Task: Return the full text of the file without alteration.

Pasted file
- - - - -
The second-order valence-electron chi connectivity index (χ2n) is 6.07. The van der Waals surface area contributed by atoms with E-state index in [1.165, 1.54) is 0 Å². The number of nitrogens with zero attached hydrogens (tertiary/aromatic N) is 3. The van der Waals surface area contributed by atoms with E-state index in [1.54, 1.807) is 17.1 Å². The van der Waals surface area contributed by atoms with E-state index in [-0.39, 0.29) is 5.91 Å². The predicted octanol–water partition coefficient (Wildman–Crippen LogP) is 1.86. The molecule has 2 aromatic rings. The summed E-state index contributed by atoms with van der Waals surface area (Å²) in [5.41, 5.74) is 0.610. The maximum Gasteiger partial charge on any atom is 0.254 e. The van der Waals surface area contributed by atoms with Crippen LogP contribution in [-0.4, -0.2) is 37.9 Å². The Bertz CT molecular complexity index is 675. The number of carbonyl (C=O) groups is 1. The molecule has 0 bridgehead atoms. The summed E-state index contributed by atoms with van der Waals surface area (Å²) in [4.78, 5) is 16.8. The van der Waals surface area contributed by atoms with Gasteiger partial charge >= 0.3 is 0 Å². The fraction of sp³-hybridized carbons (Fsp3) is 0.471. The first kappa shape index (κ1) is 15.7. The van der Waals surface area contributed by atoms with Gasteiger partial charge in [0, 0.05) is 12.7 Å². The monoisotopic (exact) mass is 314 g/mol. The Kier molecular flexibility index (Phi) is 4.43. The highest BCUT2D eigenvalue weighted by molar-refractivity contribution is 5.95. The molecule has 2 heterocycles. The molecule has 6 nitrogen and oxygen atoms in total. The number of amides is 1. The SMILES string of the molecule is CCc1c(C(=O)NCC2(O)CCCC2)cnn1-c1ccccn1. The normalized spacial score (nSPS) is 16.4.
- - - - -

The second-order valence-electron chi connectivity index (χ2n) is 6.07. The van der Waals surface area contributed by atoms with E-state index in [1.165, 1.54) is 0 Å². The number of nitrogens with zero attached hydrogens (tertiary/aromatic N) is 3. The van der Waals surface area contributed by atoms with E-state index in [1.54, 1.807) is 17.1 Å². The van der Waals surface area contributed by atoms with E-state index in [-0.39, 0.29) is 5.91 Å². The predicted octanol–water partition coefficient (Wildman–Crippen LogP) is 1.86. The molecule has 2 aromatic rings. The summed E-state index contributed by atoms with van der Waals surface area (Å²) in [5.41, 5.74) is 0.610. The maximum Gasteiger partial charge on any atom is 0.254 e. The van der Waals surface area contributed by atoms with Crippen LogP contribution in [-0.4, -0.2) is 37.9 Å². The Bertz CT molecular complexity index is 675. The number of carbonyl (C=O) groups is 1. The molecule has 0 bridgehead atoms. The summed E-state index contributed by atoms with van der Waals surface area (Å²) in [4.78, 5) is 16.8. The van der Waals surface area contributed by atoms with Gasteiger partial charge >= 0.3 is 0 Å². The fraction of sp³-hybridized carbons (Fsp3) is 0.471. The first kappa shape index (κ1) is 15.7. The van der Waals surface area contributed by atoms with Gasteiger partial charge in [0, 0.05) is 12.7 Å². The monoisotopic (exact) mass is 314 g/mol. The Kier molecular flexibility index (Phi) is 4.43. The highest BCUT2D eigenvalue weighted by molar-refractivity contribution is 5.95. The molecule has 2 heterocycles. The molecule has 6 nitrogen and oxygen atoms in total. The number of amides is 1. The SMILES string of the molecule is CCc1c(C(=O)NCC2(O)CCCC2)cnn1-c1ccccn1. The normalized spacial score (nSPS) is 16.4.